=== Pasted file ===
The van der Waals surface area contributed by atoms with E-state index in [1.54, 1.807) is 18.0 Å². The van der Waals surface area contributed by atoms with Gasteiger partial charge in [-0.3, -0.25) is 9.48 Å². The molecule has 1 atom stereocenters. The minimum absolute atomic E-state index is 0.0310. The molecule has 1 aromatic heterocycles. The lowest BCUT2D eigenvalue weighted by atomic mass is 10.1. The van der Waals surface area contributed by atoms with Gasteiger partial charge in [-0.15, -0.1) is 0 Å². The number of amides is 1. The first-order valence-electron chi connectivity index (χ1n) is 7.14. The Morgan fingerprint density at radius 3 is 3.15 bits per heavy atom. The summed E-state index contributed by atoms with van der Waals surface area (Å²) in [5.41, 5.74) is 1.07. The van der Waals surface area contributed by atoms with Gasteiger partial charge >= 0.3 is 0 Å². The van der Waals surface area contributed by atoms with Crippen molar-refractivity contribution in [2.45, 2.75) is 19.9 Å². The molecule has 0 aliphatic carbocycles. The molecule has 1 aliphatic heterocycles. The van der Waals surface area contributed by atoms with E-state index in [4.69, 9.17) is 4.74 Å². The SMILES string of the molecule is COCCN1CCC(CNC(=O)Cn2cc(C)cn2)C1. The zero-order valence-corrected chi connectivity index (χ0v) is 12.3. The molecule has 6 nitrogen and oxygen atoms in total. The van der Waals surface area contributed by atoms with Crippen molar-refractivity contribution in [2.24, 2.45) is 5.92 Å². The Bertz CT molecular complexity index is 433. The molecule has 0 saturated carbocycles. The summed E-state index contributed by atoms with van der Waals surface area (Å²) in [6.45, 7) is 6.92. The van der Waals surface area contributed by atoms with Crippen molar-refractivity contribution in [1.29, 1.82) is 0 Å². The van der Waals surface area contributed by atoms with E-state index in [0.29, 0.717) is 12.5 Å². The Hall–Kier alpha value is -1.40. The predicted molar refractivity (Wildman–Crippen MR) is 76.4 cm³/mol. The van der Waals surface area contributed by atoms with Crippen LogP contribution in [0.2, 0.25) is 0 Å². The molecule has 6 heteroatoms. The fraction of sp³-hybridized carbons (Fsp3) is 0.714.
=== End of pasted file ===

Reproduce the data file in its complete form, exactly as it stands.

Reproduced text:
The van der Waals surface area contributed by atoms with E-state index in [1.54, 1.807) is 18.0 Å². The van der Waals surface area contributed by atoms with Gasteiger partial charge in [-0.3, -0.25) is 9.48 Å². The molecule has 1 atom stereocenters. The minimum absolute atomic E-state index is 0.0310. The molecule has 1 aromatic heterocycles. The lowest BCUT2D eigenvalue weighted by atomic mass is 10.1. The van der Waals surface area contributed by atoms with Gasteiger partial charge in [-0.15, -0.1) is 0 Å². The number of amides is 1. The first-order valence-electron chi connectivity index (χ1n) is 7.14. The Morgan fingerprint density at radius 3 is 3.15 bits per heavy atom. The summed E-state index contributed by atoms with van der Waals surface area (Å²) in [5.41, 5.74) is 1.07. The van der Waals surface area contributed by atoms with Gasteiger partial charge >= 0.3 is 0 Å². The van der Waals surface area contributed by atoms with Crippen molar-refractivity contribution in [2.45, 2.75) is 19.9 Å². The molecule has 0 aliphatic carbocycles. The molecule has 1 aliphatic heterocycles. The van der Waals surface area contributed by atoms with E-state index in [4.69, 9.17) is 4.74 Å². The SMILES string of the molecule is COCCN1CCC(CNC(=O)Cn2cc(C)cn2)C1. The zero-order valence-corrected chi connectivity index (χ0v) is 12.3. The molecule has 6 nitrogen and oxygen atoms in total. The van der Waals surface area contributed by atoms with Crippen molar-refractivity contribution in [2.24, 2.45) is 5.92 Å². The Bertz CT molecular complexity index is 433. The molecule has 0 saturated carbocycles. The summed E-state index contributed by atoms with van der Waals surface area (Å²) in [6.45, 7) is 6.92. The van der Waals surface area contributed by atoms with Crippen molar-refractivity contribution in [1.29, 1.82) is 0 Å². The van der Waals surface area contributed by atoms with E-state index in [0.29, 0.717) is 12.5 Å². The Hall–Kier alpha value is -1.40. The predicted molar refractivity (Wildman–Crippen MR) is 76.4 cm³/mol. The van der Waals surface area contributed by atoms with Crippen LogP contribution in [0.2, 0.25) is 0 Å². The molecule has 6 heteroatoms. The fraction of sp³-hybridized carbons (Fsp3) is 0.714.